In Brief: T1 names new leadership team

Plus, WPP is moving production to the cloud and Humanity hires Sheng Sinn.
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T1 promotes four to leadership roles

The T1 Agency has looked internally to find the new executives that will join president Mark Harrison on its leadership team.

Imran Choudhry (pictured, above), who has been with the agency for 19 years and was named VP in 2011, has been promoted to managing partner; group account director Liz Rose has been named VP of client engagement; group account director Catherine Mass has been promoted to VP of agency operations and production; and Amanda Rinaldo has been named senior director of marketing and PR.

The promotions aim to help the experience-focused agency drive new growth, as well as handle the growth it is currently experiencing as it on-boards new clients Maple Leaf Foods and NABS. Other T1 clients include OLG, Dairy Farmers of Canada and Esso.

Humanity brings on new client lead

Toronto’s Humanity has hired Sheng Sinn as its first VP of client relationships. As the title suggests, Sinn will be leading the agency’s account teams and new business initiatives, but he will also head up operations, reporting to president and CCO Carolyn Shaw. Since Shaw founded Humanity last year, it has worked on projects for Dairy Farmers of Canada, KLM and Big Brothers Big Sisters.

Sinn was most recently VP of client engagement at DDB Canada, but has also had senior business-focused roles at Wunderman Thompson, Leo Burnett and BBDO.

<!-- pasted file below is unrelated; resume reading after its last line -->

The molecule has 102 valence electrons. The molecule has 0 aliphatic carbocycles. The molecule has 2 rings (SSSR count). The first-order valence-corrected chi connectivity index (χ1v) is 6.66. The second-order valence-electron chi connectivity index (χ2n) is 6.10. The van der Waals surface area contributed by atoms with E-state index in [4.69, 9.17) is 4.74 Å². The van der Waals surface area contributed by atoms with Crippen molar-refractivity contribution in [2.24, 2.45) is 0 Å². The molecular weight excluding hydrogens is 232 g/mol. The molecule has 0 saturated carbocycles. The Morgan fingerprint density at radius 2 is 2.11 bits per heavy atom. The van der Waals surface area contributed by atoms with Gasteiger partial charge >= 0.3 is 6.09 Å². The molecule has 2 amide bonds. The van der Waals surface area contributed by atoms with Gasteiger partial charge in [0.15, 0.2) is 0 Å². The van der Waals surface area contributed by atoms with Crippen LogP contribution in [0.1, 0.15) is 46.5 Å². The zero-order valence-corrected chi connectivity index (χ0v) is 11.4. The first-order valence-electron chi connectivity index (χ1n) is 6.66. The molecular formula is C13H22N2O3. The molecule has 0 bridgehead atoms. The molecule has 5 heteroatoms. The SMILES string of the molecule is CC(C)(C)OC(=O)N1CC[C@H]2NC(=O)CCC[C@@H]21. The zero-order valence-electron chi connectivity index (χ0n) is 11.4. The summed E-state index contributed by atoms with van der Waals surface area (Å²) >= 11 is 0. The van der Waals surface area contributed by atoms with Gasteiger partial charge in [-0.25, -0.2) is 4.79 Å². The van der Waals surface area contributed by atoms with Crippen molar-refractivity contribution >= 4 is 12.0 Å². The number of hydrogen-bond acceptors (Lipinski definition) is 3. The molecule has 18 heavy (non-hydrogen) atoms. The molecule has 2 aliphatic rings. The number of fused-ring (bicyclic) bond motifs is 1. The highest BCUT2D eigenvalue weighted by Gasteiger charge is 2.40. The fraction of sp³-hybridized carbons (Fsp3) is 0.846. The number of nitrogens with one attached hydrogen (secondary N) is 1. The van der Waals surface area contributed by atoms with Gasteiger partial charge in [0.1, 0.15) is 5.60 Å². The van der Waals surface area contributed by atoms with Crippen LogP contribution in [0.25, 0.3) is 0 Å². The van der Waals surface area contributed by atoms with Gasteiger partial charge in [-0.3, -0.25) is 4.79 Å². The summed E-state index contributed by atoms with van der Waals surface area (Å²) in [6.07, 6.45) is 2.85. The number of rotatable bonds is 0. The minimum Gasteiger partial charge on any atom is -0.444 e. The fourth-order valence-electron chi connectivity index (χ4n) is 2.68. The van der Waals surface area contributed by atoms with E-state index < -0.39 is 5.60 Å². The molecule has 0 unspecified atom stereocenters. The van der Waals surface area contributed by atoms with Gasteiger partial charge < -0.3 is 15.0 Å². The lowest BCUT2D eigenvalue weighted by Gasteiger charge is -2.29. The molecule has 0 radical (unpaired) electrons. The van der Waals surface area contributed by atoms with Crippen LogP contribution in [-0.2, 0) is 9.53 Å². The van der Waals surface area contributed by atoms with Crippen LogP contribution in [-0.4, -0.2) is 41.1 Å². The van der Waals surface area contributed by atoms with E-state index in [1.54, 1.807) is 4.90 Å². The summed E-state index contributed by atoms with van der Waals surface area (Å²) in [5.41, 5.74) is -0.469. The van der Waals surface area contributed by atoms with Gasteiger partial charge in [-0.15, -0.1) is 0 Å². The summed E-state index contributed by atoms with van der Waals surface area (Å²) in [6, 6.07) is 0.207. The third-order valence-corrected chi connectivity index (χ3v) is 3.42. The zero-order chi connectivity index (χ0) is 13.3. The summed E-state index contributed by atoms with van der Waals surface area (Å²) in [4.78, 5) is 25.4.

WPP and Microsoft are bringing creative production to the cloud

WPP has partnered with Microsoft to create Cloud Studio, a new platform to move the network’s production work off of individual computers and into a cloud-based hub to enable collaboration between (and outside of) offices.

Rather than simply moving files and assets to the cloud, the platform is meant to be a bespoke platform that will house all of the network’s creative production, the companies claim. Cloud Studio will include content creation, production and editing platforms, as well as workflow features like AI-enabled indexing and version control for ongoing and cross-border work, available from any internet-connected device. Working from the cloud also eliminates the need for additional hardware or equipment, meaning production work can happen from home, which fits with plans to move to a “hybrid” environment.

Rollout will happen over the next three years to 5,000 employees across WPP, though targeted at production network Hogarth. WPP plans to roll out the platform further from there, with the potential of being used by 25,000 employees globally. WPP also says the project fits with its sustainability goals, as it eliminates the need for individual team members to have their own high-power, energy-consuming work station.